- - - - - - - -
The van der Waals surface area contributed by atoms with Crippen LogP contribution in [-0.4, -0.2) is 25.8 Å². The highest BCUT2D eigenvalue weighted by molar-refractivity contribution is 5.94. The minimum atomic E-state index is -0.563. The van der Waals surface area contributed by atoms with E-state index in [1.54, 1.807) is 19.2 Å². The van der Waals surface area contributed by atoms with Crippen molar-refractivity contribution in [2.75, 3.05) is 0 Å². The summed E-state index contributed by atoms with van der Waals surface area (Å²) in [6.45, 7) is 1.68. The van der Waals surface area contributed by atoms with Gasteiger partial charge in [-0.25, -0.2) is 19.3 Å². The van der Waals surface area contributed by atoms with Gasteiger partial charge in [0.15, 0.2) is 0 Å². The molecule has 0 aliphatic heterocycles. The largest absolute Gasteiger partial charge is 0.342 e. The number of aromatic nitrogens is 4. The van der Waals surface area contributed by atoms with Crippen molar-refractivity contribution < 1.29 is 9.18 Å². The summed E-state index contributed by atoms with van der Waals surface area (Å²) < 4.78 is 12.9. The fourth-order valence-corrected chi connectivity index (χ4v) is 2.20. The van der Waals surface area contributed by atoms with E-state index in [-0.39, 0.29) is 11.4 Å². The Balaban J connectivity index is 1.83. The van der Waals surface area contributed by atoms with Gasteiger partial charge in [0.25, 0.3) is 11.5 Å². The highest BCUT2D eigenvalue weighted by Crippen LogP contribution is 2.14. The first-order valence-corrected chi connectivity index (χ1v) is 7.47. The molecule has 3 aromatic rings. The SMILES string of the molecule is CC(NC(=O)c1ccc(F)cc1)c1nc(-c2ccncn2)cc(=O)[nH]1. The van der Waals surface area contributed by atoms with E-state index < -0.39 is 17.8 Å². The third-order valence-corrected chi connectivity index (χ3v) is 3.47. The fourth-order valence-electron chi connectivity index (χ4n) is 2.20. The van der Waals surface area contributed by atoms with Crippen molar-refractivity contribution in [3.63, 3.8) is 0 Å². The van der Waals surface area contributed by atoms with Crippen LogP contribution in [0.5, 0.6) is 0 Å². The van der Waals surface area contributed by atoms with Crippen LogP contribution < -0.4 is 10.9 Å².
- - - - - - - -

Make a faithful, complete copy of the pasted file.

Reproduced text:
The van der Waals surface area contributed by atoms with Crippen LogP contribution in [-0.4, -0.2) is 25.8 Å². The highest BCUT2D eigenvalue weighted by molar-refractivity contribution is 5.94. The minimum atomic E-state index is -0.563. The van der Waals surface area contributed by atoms with E-state index in [1.54, 1.807) is 19.2 Å². The van der Waals surface area contributed by atoms with Crippen molar-refractivity contribution in [2.75, 3.05) is 0 Å². The summed E-state index contributed by atoms with van der Waals surface area (Å²) in [6.45, 7) is 1.68. The van der Waals surface area contributed by atoms with Gasteiger partial charge in [-0.25, -0.2) is 19.3 Å². The van der Waals surface area contributed by atoms with Gasteiger partial charge in [0.15, 0.2) is 0 Å². The molecule has 0 aliphatic heterocycles. The largest absolute Gasteiger partial charge is 0.342 e. The number of aromatic nitrogens is 4. The van der Waals surface area contributed by atoms with Crippen molar-refractivity contribution < 1.29 is 9.18 Å². The summed E-state index contributed by atoms with van der Waals surface area (Å²) < 4.78 is 12.9. The fourth-order valence-corrected chi connectivity index (χ4v) is 2.20. The van der Waals surface area contributed by atoms with E-state index in [-0.39, 0.29) is 11.4 Å². The Balaban J connectivity index is 1.83. The van der Waals surface area contributed by atoms with Gasteiger partial charge in [0.25, 0.3) is 11.5 Å². The highest BCUT2D eigenvalue weighted by Crippen LogP contribution is 2.14. The first-order valence-corrected chi connectivity index (χ1v) is 7.47. The molecule has 3 aromatic rings. The SMILES string of the molecule is CC(NC(=O)c1ccc(F)cc1)c1nc(-c2ccncn2)cc(=O)[nH]1. The van der Waals surface area contributed by atoms with E-state index < -0.39 is 17.8 Å². The third-order valence-corrected chi connectivity index (χ3v) is 3.47. The fourth-order valence-electron chi connectivity index (χ4n) is 2.20. The van der Waals surface area contributed by atoms with Crippen molar-refractivity contribution in [3.63, 3.8) is 0 Å². The van der Waals surface area contributed by atoms with Crippen LogP contribution in [0.5, 0.6) is 0 Å². The van der Waals surface area contributed by atoms with Crippen LogP contribution < -0.4 is 10.9 Å².